Psychology: 7 things we are often unjustly ashamed of

7 qualities we are embarrassed about, although we should be proud of them

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Are you ashamed that you hardly come to life? Don’t worry, we know of a few characteristics that you no longer need to be embarrassed about from now on …

In all honesty: Finding yourself is not that easy! On the one hand, many people are afraid of being average – because they believe that makes them interchangeable (which is of course not true, after all, even the model normal is something special and irreplaceable for his friends and loved ones). On the other hand, we are immediately looked at when we are different and attract attention, and we are told from an early age how we have to be in order to be respected and to be successful.

No wonder that we are constantly pretending to be and ashamed of various qualities that have at one point been established as embarrassing in the collective opinion. But wouldn’t it be pretty annoying if we spent our lives reversing our poles or getting used to supposedly embarrassing things – which could actually make us happy and are actually good? In any case, the following characteristics are far less embarrassing than many people think …

7 qualities we are embarrassed about even though they make us happy

1. Naivety

Naive people tend to be considered stupid – but what exactly is so stupid about becoming one? filial good faith to preserve and basically simplify things instead of complicating them? Isn’t it rather wise to hold onto a trait that makes us happier, easier, and more optimistic about life? We end up disappointed one way or another – even if we are brooding skeptics …

2. Selfishness

Honestly: We’re all egocentric anywaywhy be ashamed of it? Those who admit their own egoism and deal with it openly make it easier for themselves and others to live with it. In addition, selfishness and compassion, care and consideration are not mutually exclusive. On the contrary: Only those who take care of themselves can also be there for other people. False modesty is arguably a lot worse than honest selfishness …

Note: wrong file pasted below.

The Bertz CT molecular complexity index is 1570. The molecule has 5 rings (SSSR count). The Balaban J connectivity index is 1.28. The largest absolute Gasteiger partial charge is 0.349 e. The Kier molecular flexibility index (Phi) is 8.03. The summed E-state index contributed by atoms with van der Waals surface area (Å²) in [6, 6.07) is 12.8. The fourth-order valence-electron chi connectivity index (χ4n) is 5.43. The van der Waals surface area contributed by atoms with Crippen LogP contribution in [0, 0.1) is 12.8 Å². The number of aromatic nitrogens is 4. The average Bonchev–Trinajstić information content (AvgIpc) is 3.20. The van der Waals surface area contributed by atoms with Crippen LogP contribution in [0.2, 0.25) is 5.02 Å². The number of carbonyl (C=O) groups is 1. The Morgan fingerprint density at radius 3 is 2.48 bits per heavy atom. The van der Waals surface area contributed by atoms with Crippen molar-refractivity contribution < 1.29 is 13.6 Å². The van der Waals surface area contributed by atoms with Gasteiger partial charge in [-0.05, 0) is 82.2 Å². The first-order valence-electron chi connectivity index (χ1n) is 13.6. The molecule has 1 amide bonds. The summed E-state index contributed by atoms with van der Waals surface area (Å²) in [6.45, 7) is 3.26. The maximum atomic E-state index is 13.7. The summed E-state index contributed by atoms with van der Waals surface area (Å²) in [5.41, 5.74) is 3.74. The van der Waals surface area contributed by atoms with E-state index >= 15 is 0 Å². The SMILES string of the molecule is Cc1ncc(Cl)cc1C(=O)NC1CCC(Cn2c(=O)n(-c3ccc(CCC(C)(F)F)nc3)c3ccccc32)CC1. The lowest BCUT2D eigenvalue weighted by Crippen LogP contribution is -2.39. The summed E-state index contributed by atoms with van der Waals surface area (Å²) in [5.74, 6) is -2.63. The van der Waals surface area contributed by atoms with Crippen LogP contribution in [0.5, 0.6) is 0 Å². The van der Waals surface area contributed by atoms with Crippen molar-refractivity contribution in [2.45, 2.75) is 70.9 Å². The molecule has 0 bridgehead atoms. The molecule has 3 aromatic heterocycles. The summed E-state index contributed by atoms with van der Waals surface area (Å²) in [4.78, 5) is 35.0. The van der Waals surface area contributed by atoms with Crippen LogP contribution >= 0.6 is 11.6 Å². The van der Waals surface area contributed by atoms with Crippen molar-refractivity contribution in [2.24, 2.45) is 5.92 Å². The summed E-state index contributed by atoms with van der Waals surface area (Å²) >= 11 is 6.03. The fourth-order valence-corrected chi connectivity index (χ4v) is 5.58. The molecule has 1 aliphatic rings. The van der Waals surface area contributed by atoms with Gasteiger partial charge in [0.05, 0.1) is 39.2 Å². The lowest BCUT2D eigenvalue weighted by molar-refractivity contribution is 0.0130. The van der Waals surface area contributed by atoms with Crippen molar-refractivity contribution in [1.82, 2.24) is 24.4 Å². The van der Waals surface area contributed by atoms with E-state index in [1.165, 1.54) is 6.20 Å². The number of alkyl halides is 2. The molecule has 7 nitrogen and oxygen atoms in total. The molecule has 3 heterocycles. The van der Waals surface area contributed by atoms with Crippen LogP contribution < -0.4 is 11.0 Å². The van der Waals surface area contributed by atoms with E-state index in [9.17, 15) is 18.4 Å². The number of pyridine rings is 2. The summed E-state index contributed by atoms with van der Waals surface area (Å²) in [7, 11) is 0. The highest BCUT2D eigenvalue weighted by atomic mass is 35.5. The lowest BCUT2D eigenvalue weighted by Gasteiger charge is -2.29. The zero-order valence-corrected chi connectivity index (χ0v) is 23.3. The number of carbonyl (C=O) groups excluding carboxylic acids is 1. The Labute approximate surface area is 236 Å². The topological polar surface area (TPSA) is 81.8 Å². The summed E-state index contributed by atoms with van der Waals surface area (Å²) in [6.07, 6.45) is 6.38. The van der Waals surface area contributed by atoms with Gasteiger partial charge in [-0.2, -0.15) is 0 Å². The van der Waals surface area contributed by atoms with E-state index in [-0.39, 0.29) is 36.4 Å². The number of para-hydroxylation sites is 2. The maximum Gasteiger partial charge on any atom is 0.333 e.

Signs that you don't love yourself: A young woman is hiding under her sweater

3. volatility

Saying A today and B tomorrow is often seen as weak, immature, incompetent and untrustworthy. But things change overnight, and not just sometimes, but all the time. Why shouldn’t you be allowed to adjust your opinion if you know something today that you didn’t know yesterday? Why should one hold on to A when B now seems to be much more meaningful or attractive? Isn’t life an experimentwhere you can make a mistake, try it out, turn around and even start from scratch if necessary?

4. Emotionality

We are enlightened, so it’s time to let the feelings out again! Emotions are our natural drive and – if we understand our feelings – too an excellent internal compass. So please: No inhibitions about crying, showing joy in front of outbursts of anger, or giving “felt right” as the reason. A feeling is the best argument anyway! And if everyone does it, at some point we will no longer find it embarrassing …

5. Uncertainty

Another problem: As soon as we express doubts or admit that we are not entirely sure of something (or of ourselves), we are considered incompetent and not to be “used”, so we cover up our insecurities – almost constantly. But how can we, as an individual with a very limited wealth of experience, ever be absolutely sure about something?? Wouldn’t it be much more sensible and trustworthy to be honest and simply admit uncertainties? Well, the same applies here: It would be much easier if everyone participated …

6. Pride

Some are afraid of appearing conceited and boastful, others believe that the things they are proud of are just small things that actually do not justify pride – the result is the same in both cases: many are ashamed to be proud, and suppress their pride. Too bad that this particular feeling closely with our self-confidence and we even have to be proud so that we can strengthen our self-esteem …

7. Frugality

High demands, ambition, constant growing beyond oneself – all of this is considered to be honorable and admirable and is often so glorified that sometimes you don’t even dare to admit that you are actually really fine with what you have. But honestly: It’s nice when someone is happy with their annual summer vacation on the Baltic Sea and doesn’t have the urge to jet around the world like the influencers 365 days a year! Why live a life in the fast lane when it doesn’t lead to your goal after all? Isn’t it much more pathetic or sadder to be an unhappy winner than a happy apparent (!) Loser …?